The German Program
at Muskingum University offers a major and a minor, a teacher licensure,
and also an association with interdisciplinary programs on campus, the
majors in International Business and International Affairs. Teacher candidates
must meet the requirements of Muskingum University and the Ohio Department
of Education for teacher licensure.
A major in German
can open doors to careers in business, education, government, communications,
translating, and interpreting and government.
Majors are required
to study abroad during their undergraduate program. Students can take advantage
of two programs in Germany: Passau University and Deggendorf University
in southeast Germany. They can go for a summer, semester or a full year.
language assistant participates in the academic and extracurricular activities.
The assistant as well as German students at Muskingum live in the German
Program House which offers an immersion experience and also facilitates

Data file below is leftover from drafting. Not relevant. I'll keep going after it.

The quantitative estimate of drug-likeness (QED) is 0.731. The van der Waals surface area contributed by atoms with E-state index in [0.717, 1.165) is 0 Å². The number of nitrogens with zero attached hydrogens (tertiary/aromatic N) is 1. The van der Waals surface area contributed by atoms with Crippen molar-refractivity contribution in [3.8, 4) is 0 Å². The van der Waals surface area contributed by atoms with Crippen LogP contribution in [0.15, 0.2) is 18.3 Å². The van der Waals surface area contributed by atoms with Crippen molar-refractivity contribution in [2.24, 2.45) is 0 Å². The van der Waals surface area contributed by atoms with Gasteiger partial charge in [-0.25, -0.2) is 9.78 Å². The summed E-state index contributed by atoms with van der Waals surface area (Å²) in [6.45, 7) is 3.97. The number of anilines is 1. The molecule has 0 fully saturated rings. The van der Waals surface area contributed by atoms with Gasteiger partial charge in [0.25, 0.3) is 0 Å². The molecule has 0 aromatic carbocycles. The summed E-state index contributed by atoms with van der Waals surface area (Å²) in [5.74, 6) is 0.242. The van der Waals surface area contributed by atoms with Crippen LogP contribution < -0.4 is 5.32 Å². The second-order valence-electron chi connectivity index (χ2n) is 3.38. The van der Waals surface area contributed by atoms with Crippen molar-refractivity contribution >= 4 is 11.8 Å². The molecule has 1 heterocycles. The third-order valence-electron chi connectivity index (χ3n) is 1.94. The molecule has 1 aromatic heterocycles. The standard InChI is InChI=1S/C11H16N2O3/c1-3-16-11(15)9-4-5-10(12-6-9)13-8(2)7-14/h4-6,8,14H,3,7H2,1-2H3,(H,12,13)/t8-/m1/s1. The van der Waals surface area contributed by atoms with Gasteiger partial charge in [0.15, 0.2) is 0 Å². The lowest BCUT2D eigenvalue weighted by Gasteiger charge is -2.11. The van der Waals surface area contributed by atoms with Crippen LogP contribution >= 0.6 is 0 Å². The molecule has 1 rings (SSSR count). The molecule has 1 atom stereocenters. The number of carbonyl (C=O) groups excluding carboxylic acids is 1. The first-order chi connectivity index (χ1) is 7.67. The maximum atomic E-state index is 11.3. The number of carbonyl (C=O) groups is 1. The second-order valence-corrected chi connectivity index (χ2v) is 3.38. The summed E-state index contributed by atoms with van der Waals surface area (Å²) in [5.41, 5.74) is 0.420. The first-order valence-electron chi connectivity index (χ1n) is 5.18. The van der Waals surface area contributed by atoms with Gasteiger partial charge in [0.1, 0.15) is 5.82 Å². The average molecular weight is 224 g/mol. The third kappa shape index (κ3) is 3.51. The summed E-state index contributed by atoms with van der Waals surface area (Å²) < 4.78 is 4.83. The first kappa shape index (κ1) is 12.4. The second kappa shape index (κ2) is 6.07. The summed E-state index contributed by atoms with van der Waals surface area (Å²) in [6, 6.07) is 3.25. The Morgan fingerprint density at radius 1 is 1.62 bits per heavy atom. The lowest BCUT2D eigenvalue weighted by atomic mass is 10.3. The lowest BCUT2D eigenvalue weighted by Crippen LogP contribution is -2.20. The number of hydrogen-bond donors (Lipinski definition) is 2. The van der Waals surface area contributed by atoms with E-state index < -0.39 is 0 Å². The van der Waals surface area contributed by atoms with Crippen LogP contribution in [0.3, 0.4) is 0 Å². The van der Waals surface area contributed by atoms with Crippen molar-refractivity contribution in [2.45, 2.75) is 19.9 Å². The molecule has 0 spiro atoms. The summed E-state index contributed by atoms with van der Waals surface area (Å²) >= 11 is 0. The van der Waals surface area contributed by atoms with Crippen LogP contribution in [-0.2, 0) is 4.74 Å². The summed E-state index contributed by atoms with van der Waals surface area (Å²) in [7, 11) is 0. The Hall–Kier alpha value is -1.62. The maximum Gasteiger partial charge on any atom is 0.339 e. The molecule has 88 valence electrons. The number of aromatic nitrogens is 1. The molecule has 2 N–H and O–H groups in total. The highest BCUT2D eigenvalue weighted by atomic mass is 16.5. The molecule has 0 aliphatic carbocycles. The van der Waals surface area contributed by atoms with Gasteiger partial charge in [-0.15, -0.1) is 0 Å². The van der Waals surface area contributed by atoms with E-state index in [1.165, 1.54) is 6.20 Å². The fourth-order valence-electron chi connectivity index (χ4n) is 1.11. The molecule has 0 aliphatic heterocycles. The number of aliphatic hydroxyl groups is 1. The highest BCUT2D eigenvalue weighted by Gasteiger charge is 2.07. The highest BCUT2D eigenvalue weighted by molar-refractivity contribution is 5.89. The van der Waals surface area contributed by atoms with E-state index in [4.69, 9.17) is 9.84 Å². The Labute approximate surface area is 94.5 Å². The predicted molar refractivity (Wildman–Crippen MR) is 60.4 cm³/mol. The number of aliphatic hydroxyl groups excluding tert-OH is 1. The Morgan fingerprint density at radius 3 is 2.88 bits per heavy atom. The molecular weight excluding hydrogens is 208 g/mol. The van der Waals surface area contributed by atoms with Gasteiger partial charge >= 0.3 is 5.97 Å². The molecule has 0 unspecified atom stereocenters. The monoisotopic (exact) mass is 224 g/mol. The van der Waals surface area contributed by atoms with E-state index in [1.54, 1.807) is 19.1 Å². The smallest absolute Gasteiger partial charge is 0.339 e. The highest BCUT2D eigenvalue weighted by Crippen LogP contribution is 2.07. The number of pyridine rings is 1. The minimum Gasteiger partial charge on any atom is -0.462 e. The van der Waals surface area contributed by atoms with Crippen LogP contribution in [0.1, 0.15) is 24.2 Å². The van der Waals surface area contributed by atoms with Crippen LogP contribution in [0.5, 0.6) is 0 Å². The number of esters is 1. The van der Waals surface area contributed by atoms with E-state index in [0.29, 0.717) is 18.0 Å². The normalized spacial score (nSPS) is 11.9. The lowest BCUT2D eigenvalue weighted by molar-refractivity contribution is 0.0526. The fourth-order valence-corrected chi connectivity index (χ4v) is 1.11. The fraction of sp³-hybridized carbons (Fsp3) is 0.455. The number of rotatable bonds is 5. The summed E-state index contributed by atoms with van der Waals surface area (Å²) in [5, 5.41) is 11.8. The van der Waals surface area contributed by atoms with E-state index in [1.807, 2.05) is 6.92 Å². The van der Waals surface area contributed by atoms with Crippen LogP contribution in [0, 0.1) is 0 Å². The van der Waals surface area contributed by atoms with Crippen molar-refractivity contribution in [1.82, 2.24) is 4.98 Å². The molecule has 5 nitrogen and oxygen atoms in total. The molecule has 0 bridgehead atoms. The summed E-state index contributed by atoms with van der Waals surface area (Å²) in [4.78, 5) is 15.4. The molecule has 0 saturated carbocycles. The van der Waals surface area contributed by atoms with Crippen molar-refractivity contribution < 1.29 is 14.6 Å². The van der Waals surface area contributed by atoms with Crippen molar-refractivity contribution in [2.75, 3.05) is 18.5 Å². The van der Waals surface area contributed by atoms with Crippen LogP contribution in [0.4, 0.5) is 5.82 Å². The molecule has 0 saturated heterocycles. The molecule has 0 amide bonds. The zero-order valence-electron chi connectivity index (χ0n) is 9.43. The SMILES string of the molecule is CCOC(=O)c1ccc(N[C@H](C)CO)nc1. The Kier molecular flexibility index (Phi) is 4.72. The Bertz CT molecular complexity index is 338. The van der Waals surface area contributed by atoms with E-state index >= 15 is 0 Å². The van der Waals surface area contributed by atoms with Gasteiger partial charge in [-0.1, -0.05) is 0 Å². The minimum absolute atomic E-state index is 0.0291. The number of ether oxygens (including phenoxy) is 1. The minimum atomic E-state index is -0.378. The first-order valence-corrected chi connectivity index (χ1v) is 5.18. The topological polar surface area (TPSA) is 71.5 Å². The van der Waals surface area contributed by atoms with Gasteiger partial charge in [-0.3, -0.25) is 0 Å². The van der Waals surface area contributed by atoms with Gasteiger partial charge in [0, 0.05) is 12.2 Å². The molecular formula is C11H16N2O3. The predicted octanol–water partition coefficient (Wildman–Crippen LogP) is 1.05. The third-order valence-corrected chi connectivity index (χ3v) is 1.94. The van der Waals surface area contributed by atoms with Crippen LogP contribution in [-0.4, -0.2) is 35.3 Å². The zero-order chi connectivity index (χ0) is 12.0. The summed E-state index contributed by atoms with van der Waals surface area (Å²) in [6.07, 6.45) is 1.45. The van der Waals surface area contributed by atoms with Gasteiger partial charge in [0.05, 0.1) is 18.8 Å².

contact with native speakers from our exchange partners in Germany.
The German program
is committed to the effective use of technology in the teaching of German.
A new language laboratory allows for computer-assisted instruction, the
use of audio-tapes, videotapes and materials on DVD and CD-ROM.
of German who wish to enroll in a course in their native language are encouraged
to enroll in an upper-level content (not a skills) course, such as literature
and culture. Such students should seek the advice of the instructor or
the department chair if they have questions about which course to take.
All courses in the German program are taught primarily in the target language
unless otherwise indicated in the course description.
information please consult the web site of the German program at www.muskingum.edu
(33 hours if started at 112 or 211; 36 hours if started at 111)
Study Abroad, 123, 431, one course in another foreign language at the appropriate
level. Attendance at Mensa (251) expected every semester, required when
not enrolled in a German course; 2 hours applied to major or minor. No
more than one upper level course taught in English is allowed to count
toward major requirements.
minor (17 hours)
with fours years of study in German are not permitted to take the beginning–level
(111) class in the same language for graduation credit. Placement and optional
placement testing are available upon request. The modern language department